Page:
This post lays out and breaks down the Mpath strategy. I don’t pretend to have seen or solved all the issues, so the post is also an invitation and request for your comments and guidance.
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My French, when I moved from Calgary to Montreal to go to university, was not great. This limited my employment opportunities, but I eventually found work at an upscale pizza restaurant as a “cuisinier,” that is, a cook.
My kitchen coworkers were asylum-seekers from Argentina and El Salvador, and the working language was Spanish, yet somehow Carlos and Guillermo showed me the ropes.
Carlos, whose younger cousin also worked at the restaurant, sent a big part of his earnings back to his family. Guillermo studied in the day and worked weekends and nights to support his wife and child. We became friends, and when I graduated, my Spanish was good enough for me to travel overland to visit Guillermo’s family.
I never stopped. Together with my wife and family, we’ve lived for 3 or more years in Australia, New York, Singapore, the Netherlands, the Czech Republic, and a shorter time in Hong Kong. Every time we've moved, the people of our host countries have welcomed us warmly. Not all migrants are as lucky.
Mpath is an act of gratitude. It’s also an act of self-interest; because it is in my interest to undermine the global rise of migrant-bashing Nationalism. The ethical arguments against Nationalism may be persuasive, but the economic arguments are empirical. Studies (e.g. here, and here) consistently show that migrants do not dilute or sap, but create wealth. By making migrant participation in the economy easier, I mean to prosper. Our well-being is connected.
The first idea for Mpath was a startup incubator for refugees. This idea was killed after initial explorations turned up an abundance of well-considered and well-funded programs for migrant entrepreneurs already in existence. For example,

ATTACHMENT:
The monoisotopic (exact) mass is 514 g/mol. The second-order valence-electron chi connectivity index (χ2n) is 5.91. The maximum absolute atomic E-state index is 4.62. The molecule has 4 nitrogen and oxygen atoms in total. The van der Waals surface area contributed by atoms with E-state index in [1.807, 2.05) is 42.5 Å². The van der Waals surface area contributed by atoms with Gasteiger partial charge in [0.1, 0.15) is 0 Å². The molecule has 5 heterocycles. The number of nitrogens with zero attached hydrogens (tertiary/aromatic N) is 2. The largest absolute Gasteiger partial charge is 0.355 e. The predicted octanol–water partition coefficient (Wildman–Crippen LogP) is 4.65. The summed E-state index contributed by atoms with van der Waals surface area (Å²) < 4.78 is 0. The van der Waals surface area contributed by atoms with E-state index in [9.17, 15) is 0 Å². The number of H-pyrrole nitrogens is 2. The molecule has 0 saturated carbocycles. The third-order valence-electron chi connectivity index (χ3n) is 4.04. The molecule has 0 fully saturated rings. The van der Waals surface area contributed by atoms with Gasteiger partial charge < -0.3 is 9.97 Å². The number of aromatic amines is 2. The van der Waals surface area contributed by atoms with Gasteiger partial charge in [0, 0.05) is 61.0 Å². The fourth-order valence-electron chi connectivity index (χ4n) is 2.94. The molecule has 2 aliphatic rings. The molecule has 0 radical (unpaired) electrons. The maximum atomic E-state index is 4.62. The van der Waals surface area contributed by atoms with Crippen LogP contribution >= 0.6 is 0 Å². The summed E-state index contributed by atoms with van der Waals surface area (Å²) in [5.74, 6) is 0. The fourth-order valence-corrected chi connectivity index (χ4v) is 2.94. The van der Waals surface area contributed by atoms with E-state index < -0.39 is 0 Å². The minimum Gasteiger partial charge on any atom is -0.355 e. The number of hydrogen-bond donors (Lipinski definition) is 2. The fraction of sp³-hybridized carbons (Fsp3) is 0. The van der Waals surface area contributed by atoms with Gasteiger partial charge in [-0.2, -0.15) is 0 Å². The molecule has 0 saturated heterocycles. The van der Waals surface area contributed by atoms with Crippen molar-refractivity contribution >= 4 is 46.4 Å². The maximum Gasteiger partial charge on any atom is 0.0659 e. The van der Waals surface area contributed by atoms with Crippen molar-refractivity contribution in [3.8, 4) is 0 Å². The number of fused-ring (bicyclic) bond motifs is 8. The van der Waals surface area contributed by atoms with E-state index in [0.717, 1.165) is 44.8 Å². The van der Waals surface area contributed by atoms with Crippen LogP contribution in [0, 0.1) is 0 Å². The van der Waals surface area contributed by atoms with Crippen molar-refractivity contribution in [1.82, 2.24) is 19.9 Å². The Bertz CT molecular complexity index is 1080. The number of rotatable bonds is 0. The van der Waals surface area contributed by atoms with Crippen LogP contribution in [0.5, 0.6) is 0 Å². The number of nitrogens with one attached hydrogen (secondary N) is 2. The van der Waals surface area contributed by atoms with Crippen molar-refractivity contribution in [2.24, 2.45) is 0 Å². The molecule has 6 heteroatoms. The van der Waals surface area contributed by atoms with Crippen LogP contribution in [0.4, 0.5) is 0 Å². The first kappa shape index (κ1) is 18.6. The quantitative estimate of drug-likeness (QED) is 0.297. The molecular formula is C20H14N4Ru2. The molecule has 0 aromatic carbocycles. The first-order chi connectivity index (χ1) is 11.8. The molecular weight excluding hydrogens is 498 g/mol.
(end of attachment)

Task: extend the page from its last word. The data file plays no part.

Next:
As reported in Startup Migrants, successful migrant-oriented startup incubators focus on highly talented people, other strategies have proven unsustainable and even heartbreaking.
This focus on highly talented people is starting to become a trend in the ecosystem. It could be claimed that the ecosystem only cares about the elite. Another way of looking at it is that they are talent factories. As Deng Xiaoping stated at the beginning of the economic reforms in China: let some people get rich first. Perhaps this is a similar concept. Someone must succeed first and thereby be in a position to help other refugees and migrants to succeed. Looking at the integration system in Europe, this is probably the right approach.
Most startup incubators, migrant-focussed or not, take a similar “invest in the founders” approach, for similar reasons. Indeed, if a migrant founder is talented and charismatic, they would likely find support in the existing startup ecosystem.
Migrant or not, entrepreneurs are self-selecting, innovative, and resilient. The main obstacle affecting migrant entrepreneurs is integration, including immigration bureaucracy, language, culture, and lack of a local network.
This assumption is critical, and must be tested and validated with priority.
There appears to be a tier of under-employed expats who would like to start their own ventures in their host countries.